Max Kaus was initially trained as a decorative artist but a trip to Paris in 1914 aroused his interest in the Fine Arts. Unfortunately, World War I broke out and instead of devoting his energies to art, he worked as an ambulance driver in Flanders. Luckily in 1917, he met Erich Heckel who was his military supervisor in Ostend. Heckel's influence is particularly seen in Kaus's early works from this period. His art is marked by brooding doubt and existential loneliness.
In 1920, he became a member of the Freie Sezession and met Karl Schmidt-Rottluff and Otto Mueller. In the early 1920s, he travelled by boat through the Brandenburg Marshes to Mecklenburg and the Baltic and his work from this period often depicts landscapes and bathers.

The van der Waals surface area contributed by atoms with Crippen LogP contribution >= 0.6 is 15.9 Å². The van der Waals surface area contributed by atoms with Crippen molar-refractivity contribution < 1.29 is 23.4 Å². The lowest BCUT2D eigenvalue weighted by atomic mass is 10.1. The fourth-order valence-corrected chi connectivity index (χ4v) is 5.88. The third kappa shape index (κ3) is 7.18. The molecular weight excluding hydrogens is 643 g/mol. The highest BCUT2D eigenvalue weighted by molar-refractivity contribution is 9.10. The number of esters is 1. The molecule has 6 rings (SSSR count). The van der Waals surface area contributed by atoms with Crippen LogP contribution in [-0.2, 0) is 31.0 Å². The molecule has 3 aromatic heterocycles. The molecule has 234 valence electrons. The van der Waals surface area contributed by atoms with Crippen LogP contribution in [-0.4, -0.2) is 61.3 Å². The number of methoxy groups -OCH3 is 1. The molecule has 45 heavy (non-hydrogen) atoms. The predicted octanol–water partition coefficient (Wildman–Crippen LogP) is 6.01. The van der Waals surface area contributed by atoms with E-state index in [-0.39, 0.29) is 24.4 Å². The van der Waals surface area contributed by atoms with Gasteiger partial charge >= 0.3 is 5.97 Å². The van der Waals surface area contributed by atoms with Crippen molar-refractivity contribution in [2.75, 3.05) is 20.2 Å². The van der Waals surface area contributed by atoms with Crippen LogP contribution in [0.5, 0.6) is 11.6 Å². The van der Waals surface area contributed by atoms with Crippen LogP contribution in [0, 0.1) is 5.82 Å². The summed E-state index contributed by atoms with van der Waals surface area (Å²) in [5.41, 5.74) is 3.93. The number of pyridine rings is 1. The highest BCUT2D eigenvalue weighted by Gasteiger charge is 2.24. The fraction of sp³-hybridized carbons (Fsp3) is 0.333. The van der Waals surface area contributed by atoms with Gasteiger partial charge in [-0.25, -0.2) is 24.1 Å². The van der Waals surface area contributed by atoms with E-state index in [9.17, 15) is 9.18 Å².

In 1926, he became a teacher at the Meisterschule für Kunsthandwek in Berlin and in 1933 he accepted a position at the Vereinigte Staatsschulen. The Nazis disliked his art and in 1938 he was forced to resign from this position. In 1943, his studio was destroyed in a bombing raid and in 1945, his graphic work was also destroyed.
After World War II, he became a teacher at the Staatliche Hochschule für Bildende Künste in Berlin where he remained until 1968. His works before the Second World War often depicted people and places connected to his life but after the War his art becomes dominated by rhythmic patterns heading towards abstraction.